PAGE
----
11 Things You See Everyday But Probably Have No Idea What They're For
1. The small pocket on denim jeans, located just above the right front pocket, was originally used to store pocket watches
In the 1800s, men used to wear fob watches i.e. pocket watches on fob chains and kept them in their waistcoats. To keep them from getting broken, Levi's introduced the "fob pocket" in 1902.
However, as pocket watches became obsolete, the pocket became progressively smaller as it served many other functions such as to store coins, matches, tickets, chewing gum, and condoms. In some cases, particularly for women's jeans, the pocket design is incorporated but sewn shut.
2. Why are McFlurry spoons so long and hollow with a hooked square hole on top? To better mix your McFlurry!
According to Tumblr user The Waiting Platypus, “we fill the cup with ice cream, we dump the Oreos on top, we stick the spoon in, we put the entire thing in a machine and use the spoon to stir your McFlurry.”
Tumblr user ghostfiish, an engineering major, added that a regular plastic spoon would most likely snap while mixing the ice cream and the length makes mixing more effective. The square shape also makes it easier to produce, ship, and hold in your hand, while the hollowness saves plastic and insulates against the cold because it holds static air.
3. The coloured textured tiles found on sidewalks, stairs, and train station platforms are meant to assist pedestrians who are blind and visually-impaired
Developed by Seiichi Miyaka in 1965, the system of textured ground surface indicators - known as "tactile paving" provide a distinctive surface pattern of truncated domes, cones or bars detectable by long cane or underfoot which are used to alert the visually impaired of approaching streets and hazardous surface or grade changes.
The textured patterns serve specific functions - straight bars let pedestrians know when and which direction to walk while raised circles tell them when to stop.
4. Those white or yellow horizontal stripes you see on the roads, called "rumble stripes", serve to alert road users of hazards ahead such as sharp bends, intersections, and areas of pedestrian activity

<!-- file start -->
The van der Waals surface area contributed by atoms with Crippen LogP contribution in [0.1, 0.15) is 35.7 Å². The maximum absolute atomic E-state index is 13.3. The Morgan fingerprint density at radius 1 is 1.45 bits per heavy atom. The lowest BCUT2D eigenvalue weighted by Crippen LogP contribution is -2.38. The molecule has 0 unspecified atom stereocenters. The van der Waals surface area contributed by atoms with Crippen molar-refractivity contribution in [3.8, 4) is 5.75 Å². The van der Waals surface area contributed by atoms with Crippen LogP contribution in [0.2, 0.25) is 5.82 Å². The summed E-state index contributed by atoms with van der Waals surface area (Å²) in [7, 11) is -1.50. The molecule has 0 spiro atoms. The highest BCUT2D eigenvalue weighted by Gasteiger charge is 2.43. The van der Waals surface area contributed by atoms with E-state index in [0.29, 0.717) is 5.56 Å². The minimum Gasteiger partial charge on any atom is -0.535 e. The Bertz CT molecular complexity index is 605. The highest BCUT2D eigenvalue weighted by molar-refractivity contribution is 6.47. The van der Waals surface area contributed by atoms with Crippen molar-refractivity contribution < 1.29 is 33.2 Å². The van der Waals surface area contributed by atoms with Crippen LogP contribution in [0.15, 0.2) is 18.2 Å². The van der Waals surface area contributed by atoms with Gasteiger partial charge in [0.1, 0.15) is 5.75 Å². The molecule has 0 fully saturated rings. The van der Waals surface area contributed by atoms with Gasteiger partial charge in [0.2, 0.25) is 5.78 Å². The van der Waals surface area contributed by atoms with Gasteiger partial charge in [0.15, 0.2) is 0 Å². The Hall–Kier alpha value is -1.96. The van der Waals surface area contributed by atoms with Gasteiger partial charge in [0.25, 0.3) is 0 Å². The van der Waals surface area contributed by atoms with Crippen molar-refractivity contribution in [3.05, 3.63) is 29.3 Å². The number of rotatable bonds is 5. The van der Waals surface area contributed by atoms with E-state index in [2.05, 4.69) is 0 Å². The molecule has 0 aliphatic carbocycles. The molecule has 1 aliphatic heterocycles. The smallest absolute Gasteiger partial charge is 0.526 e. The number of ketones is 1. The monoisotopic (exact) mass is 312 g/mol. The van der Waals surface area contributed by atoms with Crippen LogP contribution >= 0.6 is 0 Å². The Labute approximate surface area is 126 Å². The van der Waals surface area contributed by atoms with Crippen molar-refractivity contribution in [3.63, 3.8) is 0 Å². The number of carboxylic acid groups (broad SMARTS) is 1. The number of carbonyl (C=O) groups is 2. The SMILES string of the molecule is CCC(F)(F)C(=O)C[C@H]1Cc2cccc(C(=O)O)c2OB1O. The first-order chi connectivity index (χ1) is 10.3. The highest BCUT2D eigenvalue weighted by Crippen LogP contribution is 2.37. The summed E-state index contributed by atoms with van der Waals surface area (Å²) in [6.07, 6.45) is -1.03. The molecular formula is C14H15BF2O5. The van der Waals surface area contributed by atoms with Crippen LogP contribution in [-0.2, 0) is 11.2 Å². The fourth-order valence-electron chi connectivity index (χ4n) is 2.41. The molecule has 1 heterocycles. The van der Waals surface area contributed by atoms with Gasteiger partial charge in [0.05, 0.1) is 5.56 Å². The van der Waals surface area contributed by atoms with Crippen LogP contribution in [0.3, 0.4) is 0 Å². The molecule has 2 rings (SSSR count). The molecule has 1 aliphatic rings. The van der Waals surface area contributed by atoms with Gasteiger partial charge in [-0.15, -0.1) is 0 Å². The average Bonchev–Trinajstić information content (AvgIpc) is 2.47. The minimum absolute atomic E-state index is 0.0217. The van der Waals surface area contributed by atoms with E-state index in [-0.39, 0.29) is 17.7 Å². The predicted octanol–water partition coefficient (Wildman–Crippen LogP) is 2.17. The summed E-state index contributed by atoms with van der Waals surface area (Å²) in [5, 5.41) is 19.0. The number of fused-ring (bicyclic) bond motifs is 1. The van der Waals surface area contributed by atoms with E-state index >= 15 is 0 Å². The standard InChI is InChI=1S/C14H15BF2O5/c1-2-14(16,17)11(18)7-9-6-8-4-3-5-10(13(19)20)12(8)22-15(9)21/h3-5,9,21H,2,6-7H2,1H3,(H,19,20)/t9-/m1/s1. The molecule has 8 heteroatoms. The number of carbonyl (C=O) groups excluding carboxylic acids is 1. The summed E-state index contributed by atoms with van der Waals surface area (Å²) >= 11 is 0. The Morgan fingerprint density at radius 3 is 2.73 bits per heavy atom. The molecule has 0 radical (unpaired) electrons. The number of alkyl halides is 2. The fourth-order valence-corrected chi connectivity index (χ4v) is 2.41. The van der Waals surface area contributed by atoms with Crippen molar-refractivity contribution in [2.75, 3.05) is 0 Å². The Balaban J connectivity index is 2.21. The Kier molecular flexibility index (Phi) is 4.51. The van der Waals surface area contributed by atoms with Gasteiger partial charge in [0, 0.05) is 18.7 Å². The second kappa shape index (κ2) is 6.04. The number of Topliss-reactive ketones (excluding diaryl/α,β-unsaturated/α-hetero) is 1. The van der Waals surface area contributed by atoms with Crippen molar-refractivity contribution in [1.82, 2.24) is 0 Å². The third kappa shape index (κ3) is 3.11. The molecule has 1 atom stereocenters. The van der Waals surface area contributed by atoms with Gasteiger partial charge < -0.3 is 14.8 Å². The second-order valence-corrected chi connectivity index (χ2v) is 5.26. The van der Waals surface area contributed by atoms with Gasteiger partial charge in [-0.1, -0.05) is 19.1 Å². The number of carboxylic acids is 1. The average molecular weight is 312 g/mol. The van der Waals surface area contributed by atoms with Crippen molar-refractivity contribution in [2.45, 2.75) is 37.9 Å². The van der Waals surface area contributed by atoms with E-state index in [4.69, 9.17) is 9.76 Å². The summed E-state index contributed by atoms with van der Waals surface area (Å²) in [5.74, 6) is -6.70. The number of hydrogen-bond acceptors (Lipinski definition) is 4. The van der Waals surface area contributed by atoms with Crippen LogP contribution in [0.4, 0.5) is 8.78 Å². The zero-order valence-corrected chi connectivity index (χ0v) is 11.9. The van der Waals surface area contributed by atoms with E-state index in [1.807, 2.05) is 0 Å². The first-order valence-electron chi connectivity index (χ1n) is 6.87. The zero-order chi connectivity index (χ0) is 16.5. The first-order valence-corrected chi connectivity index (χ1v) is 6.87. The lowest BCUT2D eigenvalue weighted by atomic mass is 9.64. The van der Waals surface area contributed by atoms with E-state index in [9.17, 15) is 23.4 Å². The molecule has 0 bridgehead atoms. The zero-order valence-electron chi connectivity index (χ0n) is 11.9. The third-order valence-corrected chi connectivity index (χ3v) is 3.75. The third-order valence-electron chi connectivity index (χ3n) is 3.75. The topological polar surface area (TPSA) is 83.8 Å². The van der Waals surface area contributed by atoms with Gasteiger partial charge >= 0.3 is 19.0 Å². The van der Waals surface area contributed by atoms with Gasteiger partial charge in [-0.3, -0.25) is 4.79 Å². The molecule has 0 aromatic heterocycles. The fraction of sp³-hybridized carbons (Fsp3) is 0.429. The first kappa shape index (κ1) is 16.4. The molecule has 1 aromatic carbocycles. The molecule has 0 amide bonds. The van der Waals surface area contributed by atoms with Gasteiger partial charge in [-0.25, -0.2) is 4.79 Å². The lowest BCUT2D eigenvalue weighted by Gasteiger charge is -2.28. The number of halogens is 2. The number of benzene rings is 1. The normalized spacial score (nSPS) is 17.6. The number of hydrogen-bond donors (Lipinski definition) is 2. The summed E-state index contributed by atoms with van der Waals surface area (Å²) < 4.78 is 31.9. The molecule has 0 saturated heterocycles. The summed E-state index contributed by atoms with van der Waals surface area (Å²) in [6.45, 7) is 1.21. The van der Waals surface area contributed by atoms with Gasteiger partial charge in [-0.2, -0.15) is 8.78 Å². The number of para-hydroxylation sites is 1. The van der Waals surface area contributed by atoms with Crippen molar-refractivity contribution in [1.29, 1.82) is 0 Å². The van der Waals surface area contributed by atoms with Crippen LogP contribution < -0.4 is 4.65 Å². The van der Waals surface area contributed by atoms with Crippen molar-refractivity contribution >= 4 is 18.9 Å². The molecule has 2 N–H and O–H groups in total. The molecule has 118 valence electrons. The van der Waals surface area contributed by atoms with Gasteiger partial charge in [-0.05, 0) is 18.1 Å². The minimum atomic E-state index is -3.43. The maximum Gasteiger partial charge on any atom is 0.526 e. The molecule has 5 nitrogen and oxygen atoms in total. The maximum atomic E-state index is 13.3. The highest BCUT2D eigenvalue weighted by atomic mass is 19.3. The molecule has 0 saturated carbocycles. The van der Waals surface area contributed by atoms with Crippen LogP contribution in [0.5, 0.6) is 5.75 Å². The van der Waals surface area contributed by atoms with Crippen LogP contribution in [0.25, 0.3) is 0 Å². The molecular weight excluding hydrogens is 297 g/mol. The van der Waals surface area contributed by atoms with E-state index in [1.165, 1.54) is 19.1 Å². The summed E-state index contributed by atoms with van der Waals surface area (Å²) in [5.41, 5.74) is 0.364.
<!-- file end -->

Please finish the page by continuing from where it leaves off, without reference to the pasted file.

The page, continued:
The horizontal rumble strips, also known as bar markings, are especially employed when drivers have been driving at a sustained high speed for a long period of time, so they are aware that they should slow down soon.
Meanwhile, longitudinal rumble strips (a.k.a. raised profile edge lines or audio-tactile edge lines) are used to line the edge of a road where driver fatigue is known to cause crashes, particularly highways. Though they are not usually obvious to the eye, they are definitely heard and felt by drivers and riders as they produce a rumbling noise when a tyre runs over it, thus telling a sleepy or distracted driver that their vehicle is starting to leave the road.
5. Can't seem to remember where your car's gas tank is located? Most cars have a tiny arrow next to the gas tank symbol near the fuel indicator on the dashboard, indicating which side the gas tank is on.
6. Petrol pumps are designed with magnetic breakaway couplings on each end of the pipe (one on the end attached to the kiosk, and the other to the nozzle)...
... So this doesn't happen
7. Those waist-high steel thingies, called "bollards", are sometimes placed in front of escalators in airports and shopping malls to prevent people from taking wheeled carts, strollers, and wheelchairs onto escalators
It can be dangerous to bring these wheeled carts onto escalators, especially in high traffic areas. Use the lifts instead!
8. LEGO heads and pen caps are designed with a hole in them to prevent death by choking if swallowed
9. The weird symbol that appears in most DSLR's near the viewfinder is called a focal plane mark. It tells a photographer where the sensor is in relation to the subject and is particularly useful when photographing in macro.
10. Most suitcases, luggage bags, and backpacks come with 2 zippers for each compartment. This is so that you can lock out pickpockets by linking both zippers together.
If your bag does not have that have the feature above, you can also link the outer rings of both zippers together with a padlock. Just don't lose the keys!
11. The dimples on golf balls are not just there for aesthetic purposes, they actually reduce the drag behind the ball by creating turbulence in the layer of air surrounding the ball when it's in flight. #aerodynamics
The dimples in gold balls create turbulence, or ‘mixed air flow’ which, if designed correctly, reduces drag on the ball.
There are two main types of airflow – laminar and turbulent. Laminar movement creates less drag but it is susceptible to ‘separation’ – where the air layer that ‘clings’ to the ball as it moves to the air separates from the ball. Turbulent flow creates more drag initially, but is less vulnerable to separation. At high speeds, like that of a golf ball, you will want this air layer to cling to the ball as possible, and the dimples in the ball allow this to happen!